4 Mistakes New Teachers Make (and How to Avoid Them)

Veteran teachers share their advice on how to have a successful first year in the classroom and avoid new teacher mistakes.

Updated on: June 2, 2017

As a new teacher, your first year in the classroom can be fraught with doubt and worries: Do I know enough? Are students learning enough? How do I deal with behavior problems? The fear of making a mistake can be overwhelming.

new teacher mistakes

To help you through those early days in the classroom, we asked successful, veteran teachers to share the top four mistakes they made as a new teacher along with their advice for how to avoid these missteps.

New Teacher Mistake #1: Not taking the time to get to know students

Research shows students perform better and have fewer behavioral problems in classrooms where teachers work to connect with them.

Kevin Parr, a fourth-grade teacher for the past 13 years, learned to connect with students early in his career. “One of my biggest mistakes starting out was focusing too much on content and not enough on kids,” explains Parr.

"Often, children are trying to manage a life outside of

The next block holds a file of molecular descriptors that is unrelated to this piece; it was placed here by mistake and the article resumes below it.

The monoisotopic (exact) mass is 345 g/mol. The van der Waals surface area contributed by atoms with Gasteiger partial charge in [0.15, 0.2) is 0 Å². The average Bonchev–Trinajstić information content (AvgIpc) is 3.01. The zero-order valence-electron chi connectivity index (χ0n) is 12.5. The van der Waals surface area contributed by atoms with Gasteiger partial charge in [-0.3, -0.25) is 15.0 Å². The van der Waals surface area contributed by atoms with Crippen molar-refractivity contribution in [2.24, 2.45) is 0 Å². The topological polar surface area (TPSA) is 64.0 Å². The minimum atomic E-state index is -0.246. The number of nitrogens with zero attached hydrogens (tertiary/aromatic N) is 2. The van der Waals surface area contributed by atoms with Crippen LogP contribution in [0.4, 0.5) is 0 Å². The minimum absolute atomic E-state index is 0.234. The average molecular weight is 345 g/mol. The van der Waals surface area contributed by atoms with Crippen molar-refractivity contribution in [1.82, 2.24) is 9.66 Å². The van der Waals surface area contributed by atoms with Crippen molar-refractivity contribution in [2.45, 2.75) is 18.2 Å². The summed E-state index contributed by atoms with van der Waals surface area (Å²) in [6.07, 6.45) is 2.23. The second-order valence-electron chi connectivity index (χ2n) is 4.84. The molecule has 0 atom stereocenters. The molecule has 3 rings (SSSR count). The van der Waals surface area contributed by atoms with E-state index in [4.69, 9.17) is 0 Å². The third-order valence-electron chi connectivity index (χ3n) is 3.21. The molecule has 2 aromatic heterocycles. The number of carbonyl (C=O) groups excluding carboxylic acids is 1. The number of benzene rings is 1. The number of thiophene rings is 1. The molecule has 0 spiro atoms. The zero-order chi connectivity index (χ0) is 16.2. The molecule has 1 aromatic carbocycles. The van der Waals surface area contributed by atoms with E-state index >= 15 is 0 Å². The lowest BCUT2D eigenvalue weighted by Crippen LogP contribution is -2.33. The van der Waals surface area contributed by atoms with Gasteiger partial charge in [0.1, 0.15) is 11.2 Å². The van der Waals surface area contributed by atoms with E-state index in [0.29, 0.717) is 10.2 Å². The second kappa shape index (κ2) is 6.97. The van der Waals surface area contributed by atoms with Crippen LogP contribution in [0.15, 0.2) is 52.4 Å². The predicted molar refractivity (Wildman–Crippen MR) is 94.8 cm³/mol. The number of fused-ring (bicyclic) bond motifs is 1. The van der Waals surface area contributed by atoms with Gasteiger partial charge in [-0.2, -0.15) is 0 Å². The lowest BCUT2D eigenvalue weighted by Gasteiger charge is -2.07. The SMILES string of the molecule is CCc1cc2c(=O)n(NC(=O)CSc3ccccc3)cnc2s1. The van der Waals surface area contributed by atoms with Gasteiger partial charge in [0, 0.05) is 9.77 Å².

school that is unimaginable to many adults."

“The danger in doing this is it can lead teachers into labeling kids for their perceived laziness or disinterest in the material when the root of the problem is factors outside of school. Often, children are trying to manage a life outside of school that is unimaginable to many adults.”

His advice, "Get to know your students, and let your students get to know you.” Parr shares personal stories about his family and childhood, plays games with students at recess, and talks with them about their interests and hobbies.

He says building relationships helps students feel safe and supported and more willing to take risks— which is necessary because, as he explains, “Learning is impossible without taking risks.”

Featured TeacherVision Resource: Learning Students’ Names Quickly

New Teacher Mistake #2: Failing to set classroom management expectations right away

When you create structure with classroom routines and provide a clear set of rules and expectations, your school day runs smoothly. Students know what to expect as well as what’s expected of them.

On her first day as a teacher in 2009, Amanda Brooks used a PowerPoint presentation to introduce her fifth-grade students to the rules and procedures of her classroom—a process she learned at a pre-school in-service given by Harry Wong, author of The First Days of School.

She and her students practiced everything from their morning routine to how to behave when a visitor enters the classroom. Brooks says this one step set the tone for her to have a great year with her students.

Brooks—who now teaches incoming teachers in her district how to manage their classrooms—says having procedures in place early on helped her focus on teaching and enjoying her career, instead of worrying about behavior issues.

Featured TeacherVision Resource: Classroom Management Strategies

New Teacher Mistake #3: Forgetting that students need to actively participate in learning